Federal stimulus packages (including supplemental unemployment benefits) have managed to buoy collection activity. Despite this, but rent rolls still showed rent declines—and that will continue as help from the government dries up.
Some 74% percent of rental investors expect either an increase in rent reductions over the next two quarters of the year. This finding underscores the results of a recent National Multifamily Housing Council study, which highlighted concerns among investors about a potential upsurge of lease expirations throughout the summer leasing season.
Almost 92% of renters paid full or partial rent by July 20 across the country, according to the NMHC study. This covers 11.1 million market-rate, professionally managed rental units, and does not include payment statistics for subsidized/affordable housing properties and smaller landlords.
Rent collections hold steady.
Apartment rent collections are continuing to remain stable through this pandemic, which can be another good indicator of overall industry health.
Let’s take a look at a report made by Apartment List. Here’s what it says:
After an initial drop during the start of the coronavirus scare in April, apartment rent collections have remained constant, with 30% of renters not making payments. According to the report, this fell to 32% in July–a nominal decrease that is probably due to statistical noise.
Interestingly, non-payment stayed at 19% compared to June, but there was an increase in partial payments from 11% to 13%.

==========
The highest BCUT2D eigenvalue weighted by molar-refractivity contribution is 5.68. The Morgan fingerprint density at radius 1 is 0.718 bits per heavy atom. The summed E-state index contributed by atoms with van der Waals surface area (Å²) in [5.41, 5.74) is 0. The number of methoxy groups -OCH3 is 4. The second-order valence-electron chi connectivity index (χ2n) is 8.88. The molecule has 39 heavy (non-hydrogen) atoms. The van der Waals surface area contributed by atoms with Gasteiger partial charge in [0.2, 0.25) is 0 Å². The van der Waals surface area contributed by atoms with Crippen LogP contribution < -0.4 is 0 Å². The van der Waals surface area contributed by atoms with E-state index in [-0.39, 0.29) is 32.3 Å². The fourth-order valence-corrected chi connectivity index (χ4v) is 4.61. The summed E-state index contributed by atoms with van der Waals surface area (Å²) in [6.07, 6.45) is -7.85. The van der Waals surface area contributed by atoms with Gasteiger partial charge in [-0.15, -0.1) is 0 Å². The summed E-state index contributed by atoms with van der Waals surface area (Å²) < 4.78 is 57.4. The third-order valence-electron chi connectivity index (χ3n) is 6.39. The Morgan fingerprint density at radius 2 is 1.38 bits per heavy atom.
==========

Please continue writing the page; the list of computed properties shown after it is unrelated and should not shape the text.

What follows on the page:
Experts think that more people have reached arrangements with their landlords—and landlords with their lenders—allowing everyone to pay what they can afford even if it’s not the full amount.
Commercial Rent Collection Also Steady.
From April to May, numbers indicate stability in the industrial, office, healthcare, multifamily, and retail rent sectors, too. A survey of U.S. REITs (conducted by Nareit) found a minimal variance in commercial rent collection rates in the last two months, suggesting that even though REIT tenants in hard-hit industries are struggling because of business closings, their ability to make rents in May didn’t substantially worsen.
Industrial REITs showed the strongest rent collection rates in this period, with 98.6% and 95.7% payment of rents. This pack-leading performance is attributed to the surge in e-commerce sales, which rose by 49% from March to April. It kept many industrial-sector businesses operating at full capacity, translating to more demand for distribution and storage space.
The bottom line
Increased collection losses are predicted in the short term. However, positive sentiment and yield expectations remain high. Deal making has resumed, and investor activity is on the up-and-up. There is a good outlook for multifamily investments over the long term.
Get the financing you need
If you are thinking of investing in income properties or adding commercial real estate assets to your portfolio, now is as good a time as any to take concrete steps. Capital Investors Direct can assist you in finding customized funding solutions for your project.